Summary model of the pathophysiology of cluster headache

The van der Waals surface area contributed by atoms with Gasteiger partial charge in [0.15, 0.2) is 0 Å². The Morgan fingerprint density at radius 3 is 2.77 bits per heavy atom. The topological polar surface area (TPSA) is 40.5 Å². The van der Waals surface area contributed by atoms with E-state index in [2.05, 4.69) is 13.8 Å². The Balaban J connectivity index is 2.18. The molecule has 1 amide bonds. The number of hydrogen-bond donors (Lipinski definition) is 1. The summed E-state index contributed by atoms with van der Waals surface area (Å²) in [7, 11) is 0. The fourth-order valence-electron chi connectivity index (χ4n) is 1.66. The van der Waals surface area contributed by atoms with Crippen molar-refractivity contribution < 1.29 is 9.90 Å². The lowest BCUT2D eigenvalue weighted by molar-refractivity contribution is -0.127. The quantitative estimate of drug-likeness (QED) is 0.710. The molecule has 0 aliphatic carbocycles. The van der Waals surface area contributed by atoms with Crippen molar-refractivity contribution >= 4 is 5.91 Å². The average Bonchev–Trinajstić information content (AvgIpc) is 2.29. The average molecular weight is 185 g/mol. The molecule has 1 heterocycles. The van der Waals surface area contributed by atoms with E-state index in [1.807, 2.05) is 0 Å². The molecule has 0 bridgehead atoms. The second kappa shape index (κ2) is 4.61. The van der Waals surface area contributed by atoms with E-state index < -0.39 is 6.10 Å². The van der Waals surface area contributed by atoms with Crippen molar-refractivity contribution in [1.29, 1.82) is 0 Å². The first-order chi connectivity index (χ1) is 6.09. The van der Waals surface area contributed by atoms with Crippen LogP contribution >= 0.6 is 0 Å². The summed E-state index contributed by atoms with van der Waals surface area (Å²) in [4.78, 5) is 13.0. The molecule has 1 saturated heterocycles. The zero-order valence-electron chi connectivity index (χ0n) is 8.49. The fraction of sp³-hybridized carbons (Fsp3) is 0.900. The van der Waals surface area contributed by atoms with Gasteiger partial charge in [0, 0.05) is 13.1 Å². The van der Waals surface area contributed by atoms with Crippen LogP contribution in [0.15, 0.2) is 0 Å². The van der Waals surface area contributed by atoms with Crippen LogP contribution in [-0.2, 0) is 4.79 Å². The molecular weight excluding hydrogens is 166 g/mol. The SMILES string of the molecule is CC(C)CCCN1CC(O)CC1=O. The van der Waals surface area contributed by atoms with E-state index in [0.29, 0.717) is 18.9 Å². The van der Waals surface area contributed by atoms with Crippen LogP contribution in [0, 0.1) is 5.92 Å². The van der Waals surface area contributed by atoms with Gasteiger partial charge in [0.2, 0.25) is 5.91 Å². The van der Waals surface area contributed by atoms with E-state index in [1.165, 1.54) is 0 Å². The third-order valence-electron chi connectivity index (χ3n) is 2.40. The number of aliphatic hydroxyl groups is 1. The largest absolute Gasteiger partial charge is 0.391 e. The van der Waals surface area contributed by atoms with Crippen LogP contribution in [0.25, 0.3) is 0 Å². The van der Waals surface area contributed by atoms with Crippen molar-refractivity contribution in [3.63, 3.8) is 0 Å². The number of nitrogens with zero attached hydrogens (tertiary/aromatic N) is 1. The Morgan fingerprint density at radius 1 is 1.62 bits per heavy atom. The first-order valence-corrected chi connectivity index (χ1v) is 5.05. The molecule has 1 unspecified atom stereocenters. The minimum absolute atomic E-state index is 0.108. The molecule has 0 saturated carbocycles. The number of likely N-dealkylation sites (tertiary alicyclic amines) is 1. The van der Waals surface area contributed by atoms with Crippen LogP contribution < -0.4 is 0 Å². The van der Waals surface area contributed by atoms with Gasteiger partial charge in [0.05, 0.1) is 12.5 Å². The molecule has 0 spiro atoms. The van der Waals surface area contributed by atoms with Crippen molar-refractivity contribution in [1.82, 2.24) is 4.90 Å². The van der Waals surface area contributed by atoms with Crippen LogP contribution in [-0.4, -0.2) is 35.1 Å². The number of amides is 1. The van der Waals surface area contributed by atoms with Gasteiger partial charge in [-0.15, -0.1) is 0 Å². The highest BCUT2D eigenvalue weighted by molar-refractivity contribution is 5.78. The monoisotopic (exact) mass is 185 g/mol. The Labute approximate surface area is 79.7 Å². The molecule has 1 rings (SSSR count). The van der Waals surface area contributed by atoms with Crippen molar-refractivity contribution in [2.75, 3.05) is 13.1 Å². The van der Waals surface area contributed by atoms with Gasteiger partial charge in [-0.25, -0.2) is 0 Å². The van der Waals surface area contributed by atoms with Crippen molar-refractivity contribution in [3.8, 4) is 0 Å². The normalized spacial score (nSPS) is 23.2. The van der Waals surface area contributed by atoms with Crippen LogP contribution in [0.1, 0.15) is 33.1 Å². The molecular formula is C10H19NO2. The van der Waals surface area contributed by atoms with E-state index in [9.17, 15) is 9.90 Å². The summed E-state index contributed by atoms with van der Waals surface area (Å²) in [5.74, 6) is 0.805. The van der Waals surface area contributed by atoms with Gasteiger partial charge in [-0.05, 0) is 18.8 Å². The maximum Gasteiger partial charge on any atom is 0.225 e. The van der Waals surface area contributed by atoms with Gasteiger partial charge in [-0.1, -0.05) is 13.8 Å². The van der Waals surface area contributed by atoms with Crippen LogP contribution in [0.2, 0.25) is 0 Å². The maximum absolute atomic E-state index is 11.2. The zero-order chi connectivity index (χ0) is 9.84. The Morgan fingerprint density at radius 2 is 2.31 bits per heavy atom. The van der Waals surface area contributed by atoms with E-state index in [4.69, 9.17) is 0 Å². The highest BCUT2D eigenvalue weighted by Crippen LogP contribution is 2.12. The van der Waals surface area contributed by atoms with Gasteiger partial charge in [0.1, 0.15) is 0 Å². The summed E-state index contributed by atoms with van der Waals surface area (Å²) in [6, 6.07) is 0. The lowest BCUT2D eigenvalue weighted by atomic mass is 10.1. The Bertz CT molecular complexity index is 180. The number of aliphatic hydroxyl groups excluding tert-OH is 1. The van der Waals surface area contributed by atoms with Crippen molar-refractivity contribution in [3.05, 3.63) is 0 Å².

The performance of orbital phlebograms in cluster headache patients provides evidence of inflammatory processes in the cavernous sinus and in the area of ​​the superior ophthalmic vein . The genesis of these inflammatory processes is still not clear. Inflammation of the venous vessel sections can cause an obstruction to the venous outflow . The inflammatory change in the wall of the cavernous sinus can affect the ipsilateral sympathetic fibers that travel with the internal carotid artery and provide the sympathetic supply to the eyelid, eye, face, orbit, and retroorbital vessels. Surgical greater superficial petrosal nerve or the facial nerve , as well as a trigeminal rhizotomy, completely stop . Based on these observations, it can be concluded that fibers of both the trigeminal and facial nerves significant role in the pathophysiology of cluster headache . The altered pupil response to stimulation of the infratrochlear nerve also suggests involvement of sensory trigeminal fibers. The ipsilateral origin of the pain be explained by the spread of the inflammatory reaction and possible diffusion of the inflammatory neuropeptides ophthalmic nerve passing in the vicinity of the cavernous sinus Due to the close spatial relationship of the sympathetic and sensory fibers and the inflammatory change in the cavernous sinus area, both the sensory and autonomic abnormalities associated with cluster headache attacks can be understood.